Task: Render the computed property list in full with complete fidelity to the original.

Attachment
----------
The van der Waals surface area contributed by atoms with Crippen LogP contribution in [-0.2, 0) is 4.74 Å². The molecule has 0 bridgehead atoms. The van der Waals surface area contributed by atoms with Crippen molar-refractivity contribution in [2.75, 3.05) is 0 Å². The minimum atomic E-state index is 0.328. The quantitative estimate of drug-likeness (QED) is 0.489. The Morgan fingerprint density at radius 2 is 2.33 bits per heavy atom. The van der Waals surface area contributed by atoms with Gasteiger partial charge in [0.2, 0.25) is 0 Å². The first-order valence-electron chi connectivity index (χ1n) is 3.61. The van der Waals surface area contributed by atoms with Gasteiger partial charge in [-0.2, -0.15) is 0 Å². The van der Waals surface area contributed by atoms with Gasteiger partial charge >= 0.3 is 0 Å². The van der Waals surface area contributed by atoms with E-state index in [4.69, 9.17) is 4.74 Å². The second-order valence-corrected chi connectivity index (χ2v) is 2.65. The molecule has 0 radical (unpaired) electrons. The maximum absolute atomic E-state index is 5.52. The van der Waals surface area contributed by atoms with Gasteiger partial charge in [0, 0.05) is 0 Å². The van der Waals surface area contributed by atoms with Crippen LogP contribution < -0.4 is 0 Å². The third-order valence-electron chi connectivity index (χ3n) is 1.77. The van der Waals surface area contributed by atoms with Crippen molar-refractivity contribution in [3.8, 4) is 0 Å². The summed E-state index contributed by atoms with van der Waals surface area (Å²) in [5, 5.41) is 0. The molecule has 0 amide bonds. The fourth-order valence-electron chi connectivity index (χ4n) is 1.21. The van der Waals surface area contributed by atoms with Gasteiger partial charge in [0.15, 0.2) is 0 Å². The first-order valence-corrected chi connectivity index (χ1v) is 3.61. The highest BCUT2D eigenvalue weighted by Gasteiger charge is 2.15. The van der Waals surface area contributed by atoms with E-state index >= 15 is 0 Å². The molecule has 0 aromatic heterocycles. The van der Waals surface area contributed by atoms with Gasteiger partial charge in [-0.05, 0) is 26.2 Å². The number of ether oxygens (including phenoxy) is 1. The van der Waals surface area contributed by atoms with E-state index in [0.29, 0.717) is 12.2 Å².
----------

The van der Waals surface area contributed by atoms with Crippen LogP contribution in [-0.2, 0) is 4.74 Å². The molecule has 0 bridgehead atoms. The van der Waals surface area contributed by atoms with Crippen molar-refractivity contribution in [2.75, 3.05) is 0 Å². The minimum atomic E-state index is 0.328. The quantitative estimate of drug-likeness (QED) is 0.489. The Morgan fingerprint density at radius 2 is 2.33 bits per heavy atom. The van der Waals surface area contributed by atoms with Gasteiger partial charge in [0.2, 0.25) is 0 Å². The first-order valence-electron chi connectivity index (χ1n) is 3.61. The van der Waals surface area contributed by atoms with Gasteiger partial charge in [-0.2, -0.15) is 0 Å². The van der Waals surface area contributed by atoms with Gasteiger partial charge >= 0.3 is 0 Å². The van der Waals surface area contributed by atoms with E-state index in [4.69, 9.17) is 4.74 Å². The second-order valence-corrected chi connectivity index (χ2v) is 2.65. The molecule has 0 radical (unpaired) electrons. The maximum absolute atomic E-state index is 5.52. The van der Waals surface area contributed by atoms with Gasteiger partial charge in [0, 0.05) is 0 Å². The van der Waals surface area contributed by atoms with Crippen LogP contribution < -0.4 is 0 Å². The third-order valence-electron chi connectivity index (χ3n) is 1.77. The van der Waals surface area contributed by atoms with Crippen molar-refractivity contribution in [3.8, 4) is 0 Å². The summed E-state index contributed by atoms with van der Waals surface area (Å²) in [5, 5.41) is 0. The molecule has 0 amide bonds. The fourth-order valence-electron chi connectivity index (χ4n) is 1.21. The van der Waals surface area contributed by atoms with Gasteiger partial charge in [0.15, 0.2) is 0 Å². The first-order valence-corrected chi connectivity index (χ1v) is 3.61. The highest BCUT2D eigenvalue weighted by Gasteiger charge is 2.15. The van der Waals surface area contributed by atoms with E-state index >= 15 is 0 Å². The molecule has 0 aromatic heterocycles. The van der Waals surface area contributed by atoms with Gasteiger partial charge in [-0.05, 0) is 26.2 Å². The number of ether oxygens (including phenoxy) is 1. The van der Waals surface area contributed by atoms with E-state index in [0.29, 0.717) is 12.2 Å².